Understanding Philip Roth’s retirement: writing is hard

One of the things I dislike most about macho-man academia: the way that you are supposed to act like writing is a no-brainer and that, if you get a block when you are writing, or if you find writing difficult, you’re a sissy. There are many, many scholars who flounce around talking about how they “only took a year to write a book.”

Now, some of these scholars are, in fact, brilliant, and all of their accumulated work is great. But I can usually tell when a book only took a year to write. And I can usually tell when the writing came “easy.” I can tell because the ideas aren’t very deep and the writing isn’t all that good. But since so few people actually read anything, the lines on your CV can accumulate, and you will get raises and promotions.

Getting yourself to write can be a struggle. You have to beat your inner resistance and fear, and that’s easier for some of us than it is for others. For those who don’t have any resistance, well, that’s awesome: bully for you. But I do.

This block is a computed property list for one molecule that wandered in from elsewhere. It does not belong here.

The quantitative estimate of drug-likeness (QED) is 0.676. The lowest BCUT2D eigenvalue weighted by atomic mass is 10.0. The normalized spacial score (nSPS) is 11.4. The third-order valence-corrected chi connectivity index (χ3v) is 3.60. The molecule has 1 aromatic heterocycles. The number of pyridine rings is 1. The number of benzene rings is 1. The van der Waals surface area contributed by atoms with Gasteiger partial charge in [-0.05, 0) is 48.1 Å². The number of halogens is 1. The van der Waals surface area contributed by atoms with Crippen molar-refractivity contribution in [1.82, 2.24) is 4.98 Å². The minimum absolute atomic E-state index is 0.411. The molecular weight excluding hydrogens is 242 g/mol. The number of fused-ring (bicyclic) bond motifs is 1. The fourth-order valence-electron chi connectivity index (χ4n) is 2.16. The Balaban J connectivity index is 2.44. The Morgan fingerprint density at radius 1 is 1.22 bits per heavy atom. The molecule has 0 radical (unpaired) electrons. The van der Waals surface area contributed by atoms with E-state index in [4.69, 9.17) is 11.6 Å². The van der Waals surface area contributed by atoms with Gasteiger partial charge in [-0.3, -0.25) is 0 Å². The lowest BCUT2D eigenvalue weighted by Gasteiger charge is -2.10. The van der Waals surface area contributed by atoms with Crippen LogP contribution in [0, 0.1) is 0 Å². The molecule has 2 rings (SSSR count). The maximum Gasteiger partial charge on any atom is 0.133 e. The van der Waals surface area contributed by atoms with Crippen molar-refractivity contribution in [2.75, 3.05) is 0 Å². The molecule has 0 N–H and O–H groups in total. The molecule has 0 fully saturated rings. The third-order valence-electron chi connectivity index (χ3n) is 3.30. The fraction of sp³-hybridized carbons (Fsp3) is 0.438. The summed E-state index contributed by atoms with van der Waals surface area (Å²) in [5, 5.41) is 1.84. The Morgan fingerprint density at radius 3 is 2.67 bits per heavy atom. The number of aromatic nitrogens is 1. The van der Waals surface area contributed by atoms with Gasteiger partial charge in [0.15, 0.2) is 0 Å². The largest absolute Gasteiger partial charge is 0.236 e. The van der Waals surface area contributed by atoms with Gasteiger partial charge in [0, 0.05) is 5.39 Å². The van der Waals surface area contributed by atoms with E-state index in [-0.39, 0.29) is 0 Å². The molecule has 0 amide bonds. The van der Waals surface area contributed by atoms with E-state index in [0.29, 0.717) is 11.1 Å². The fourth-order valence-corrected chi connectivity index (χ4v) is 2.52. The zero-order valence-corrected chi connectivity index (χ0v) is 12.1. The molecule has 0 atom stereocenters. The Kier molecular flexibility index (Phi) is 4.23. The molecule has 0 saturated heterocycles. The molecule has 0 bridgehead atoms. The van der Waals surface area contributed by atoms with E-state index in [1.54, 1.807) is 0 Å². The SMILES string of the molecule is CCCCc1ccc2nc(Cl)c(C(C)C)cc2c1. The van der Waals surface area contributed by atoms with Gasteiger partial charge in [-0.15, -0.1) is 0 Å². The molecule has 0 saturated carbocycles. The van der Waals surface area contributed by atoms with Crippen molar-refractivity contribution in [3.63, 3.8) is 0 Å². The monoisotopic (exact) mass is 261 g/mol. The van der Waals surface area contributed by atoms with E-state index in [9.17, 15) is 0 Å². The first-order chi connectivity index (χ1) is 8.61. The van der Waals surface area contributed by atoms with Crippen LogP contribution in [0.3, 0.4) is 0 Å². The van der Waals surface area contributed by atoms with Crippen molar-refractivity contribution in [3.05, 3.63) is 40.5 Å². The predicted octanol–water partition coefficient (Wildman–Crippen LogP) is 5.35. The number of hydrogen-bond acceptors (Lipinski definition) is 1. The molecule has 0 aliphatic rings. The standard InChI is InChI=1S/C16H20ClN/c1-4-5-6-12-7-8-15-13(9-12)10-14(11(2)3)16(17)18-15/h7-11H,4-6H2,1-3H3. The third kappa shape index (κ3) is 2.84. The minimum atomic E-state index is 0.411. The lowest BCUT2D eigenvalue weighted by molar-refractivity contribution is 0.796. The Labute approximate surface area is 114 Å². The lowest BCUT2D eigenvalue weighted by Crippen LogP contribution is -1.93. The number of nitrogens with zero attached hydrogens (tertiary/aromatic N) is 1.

Doing what you need to do to write something as well as you possibly can–that requires real discipline. Here’s Phil Roth talking about his retirement in the New York Times:

Mr. Roth is now in excellent health, after back surgery in April, and exercises regularly. But he said: “I know I’m not going to write as well as I used to. I no longer have the stamina to endure the frustration. Writing is frustration — it’s daily frustration, not to mention humiliation. It’s just like baseball: you fail two-thirds of the time.” He went on: “I can’t face any more days when I write five pages and throw them away. I can’t do that anymore.”

Anybody who doesn’t understand that sentiment has never thrown away five pages that you have killed yourself to produce.

Some artists go on and on; Woody Allen seems to be incapable of stopping, and thus he goes on, throwing spaghetti at the wall, as it were, and some of it is great, and some of it is not-so-great. What else are you going to do if creative production is still the reason you get up in the morning?

I have no idea whether I’ll go out like Roth or Allen, or whether I will be fortunate enough to age to have the quandary. All I know is that it is hard–and it probably should be.

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